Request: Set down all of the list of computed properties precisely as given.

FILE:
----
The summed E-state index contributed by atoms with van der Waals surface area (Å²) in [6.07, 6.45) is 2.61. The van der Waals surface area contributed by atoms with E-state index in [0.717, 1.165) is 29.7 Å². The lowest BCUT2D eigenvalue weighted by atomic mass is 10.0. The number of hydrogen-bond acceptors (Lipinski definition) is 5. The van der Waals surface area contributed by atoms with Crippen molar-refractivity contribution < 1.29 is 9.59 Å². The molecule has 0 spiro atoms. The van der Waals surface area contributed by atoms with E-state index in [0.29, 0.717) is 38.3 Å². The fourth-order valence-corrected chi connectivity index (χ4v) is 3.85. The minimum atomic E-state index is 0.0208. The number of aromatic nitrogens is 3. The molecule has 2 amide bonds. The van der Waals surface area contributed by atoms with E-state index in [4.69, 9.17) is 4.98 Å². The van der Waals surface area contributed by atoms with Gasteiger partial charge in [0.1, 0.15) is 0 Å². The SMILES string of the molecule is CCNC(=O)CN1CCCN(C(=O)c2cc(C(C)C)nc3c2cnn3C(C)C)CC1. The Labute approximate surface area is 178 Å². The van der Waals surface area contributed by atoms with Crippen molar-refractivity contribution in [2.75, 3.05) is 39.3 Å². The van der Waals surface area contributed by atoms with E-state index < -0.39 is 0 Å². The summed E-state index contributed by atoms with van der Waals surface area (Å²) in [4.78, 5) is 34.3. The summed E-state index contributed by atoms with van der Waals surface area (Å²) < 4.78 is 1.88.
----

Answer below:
The summed E-state index contributed by atoms with van der Waals surface area (Å²) in [6.07, 6.45) is 2.61. The van der Waals surface area contributed by atoms with E-state index in [0.717, 1.165) is 29.7 Å². The lowest BCUT2D eigenvalue weighted by atomic mass is 10.0. The number of hydrogen-bond acceptors (Lipinski definition) is 5. The van der Waals surface area contributed by atoms with Crippen molar-refractivity contribution < 1.29 is 9.59 Å². The molecule has 0 spiro atoms. The van der Waals surface area contributed by atoms with E-state index in [0.29, 0.717) is 38.3 Å². The fourth-order valence-corrected chi connectivity index (χ4v) is 3.85. The minimum atomic E-state index is 0.0208. The number of aromatic nitrogens is 3. The molecule has 2 amide bonds. The van der Waals surface area contributed by atoms with E-state index in [4.69, 9.17) is 4.98 Å². The van der Waals surface area contributed by atoms with Gasteiger partial charge in [0.1, 0.15) is 0 Å². The SMILES string of the molecule is CCNC(=O)CN1CCCN(C(=O)c2cc(C(C)C)nc3c2cnn3C(C)C)CC1. The Labute approximate surface area is 178 Å². The van der Waals surface area contributed by atoms with Crippen molar-refractivity contribution in [2.75, 3.05) is 39.3 Å². The van der Waals surface area contributed by atoms with E-state index < -0.39 is 0 Å². The summed E-state index contributed by atoms with van der Waals surface area (Å²) in [4.78, 5) is 34.3. The summed E-state index contributed by atoms with van der Waals surface area (Å²) < 4.78 is 1.88.